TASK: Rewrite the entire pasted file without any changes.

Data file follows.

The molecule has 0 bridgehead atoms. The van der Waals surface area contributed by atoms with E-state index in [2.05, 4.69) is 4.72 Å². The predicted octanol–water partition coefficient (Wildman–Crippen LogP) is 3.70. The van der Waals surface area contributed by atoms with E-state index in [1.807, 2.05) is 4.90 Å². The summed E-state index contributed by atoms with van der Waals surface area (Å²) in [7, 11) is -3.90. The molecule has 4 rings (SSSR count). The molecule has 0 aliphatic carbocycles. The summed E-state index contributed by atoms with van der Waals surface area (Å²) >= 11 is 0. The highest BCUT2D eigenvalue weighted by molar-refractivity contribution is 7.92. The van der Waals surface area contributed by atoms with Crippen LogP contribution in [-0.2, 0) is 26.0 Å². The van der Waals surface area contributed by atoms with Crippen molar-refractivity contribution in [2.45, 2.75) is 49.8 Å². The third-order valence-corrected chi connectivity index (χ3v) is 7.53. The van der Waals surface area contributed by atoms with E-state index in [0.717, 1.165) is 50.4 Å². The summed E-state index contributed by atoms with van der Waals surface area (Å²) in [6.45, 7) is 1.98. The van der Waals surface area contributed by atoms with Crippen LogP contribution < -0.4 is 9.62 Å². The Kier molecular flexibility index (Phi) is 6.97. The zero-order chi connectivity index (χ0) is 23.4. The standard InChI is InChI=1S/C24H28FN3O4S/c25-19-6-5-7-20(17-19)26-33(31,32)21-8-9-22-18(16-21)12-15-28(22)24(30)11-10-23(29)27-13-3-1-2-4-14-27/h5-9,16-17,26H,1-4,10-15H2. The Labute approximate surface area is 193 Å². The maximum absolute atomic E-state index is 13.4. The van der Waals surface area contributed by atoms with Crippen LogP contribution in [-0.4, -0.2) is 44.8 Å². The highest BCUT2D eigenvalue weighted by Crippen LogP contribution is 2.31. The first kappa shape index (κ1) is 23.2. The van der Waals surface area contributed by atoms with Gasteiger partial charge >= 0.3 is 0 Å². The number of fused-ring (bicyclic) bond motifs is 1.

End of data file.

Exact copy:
The molecule has 0 bridgehead atoms. The van der Waals surface area contributed by atoms with E-state index in [2.05, 4.69) is 4.72 Å². The predicted octanol–water partition coefficient (Wildman–Crippen LogP) is 3.70. The van der Waals surface area contributed by atoms with E-state index in [1.807, 2.05) is 4.90 Å². The summed E-state index contributed by atoms with van der Waals surface area (Å²) in [7, 11) is -3.90. The molecule has 4 rings (SSSR count). The molecule has 0 aliphatic carbocycles. The summed E-state index contributed by atoms with van der Waals surface area (Å²) >= 11 is 0. The highest BCUT2D eigenvalue weighted by molar-refractivity contribution is 7.92. The van der Waals surface area contributed by atoms with Crippen LogP contribution in [-0.2, 0) is 26.0 Å². The van der Waals surface area contributed by atoms with Crippen molar-refractivity contribution in [2.45, 2.75) is 49.8 Å². The third-order valence-corrected chi connectivity index (χ3v) is 7.53. The van der Waals surface area contributed by atoms with E-state index in [0.717, 1.165) is 50.4 Å². The summed E-state index contributed by atoms with van der Waals surface area (Å²) in [6.45, 7) is 1.98. The van der Waals surface area contributed by atoms with Crippen LogP contribution < -0.4 is 9.62 Å². The Kier molecular flexibility index (Phi) is 6.97. The zero-order chi connectivity index (χ0) is 23.4. The standard InChI is InChI=1S/C24H28FN3O4S/c25-19-6-5-7-20(17-19)26-33(31,32)21-8-9-22-18(16-21)12-15-28(22)24(30)11-10-23(29)27-13-3-1-2-4-14-27/h5-9,16-17,26H,1-4,10-15H2. The Labute approximate surface area is 193 Å². The maximum absolute atomic E-state index is 13.4. The van der Waals surface area contributed by atoms with Crippen LogP contribution in [-0.4, -0.2) is 44.8 Å². The highest BCUT2D eigenvalue weighted by Crippen LogP contribution is 2.31. The first kappa shape index (κ1) is 23.2. The van der Waals surface area contributed by atoms with Gasteiger partial charge >= 0.3 is 0 Å². The number of fused-ring (bicyclic) bond motifs is 1.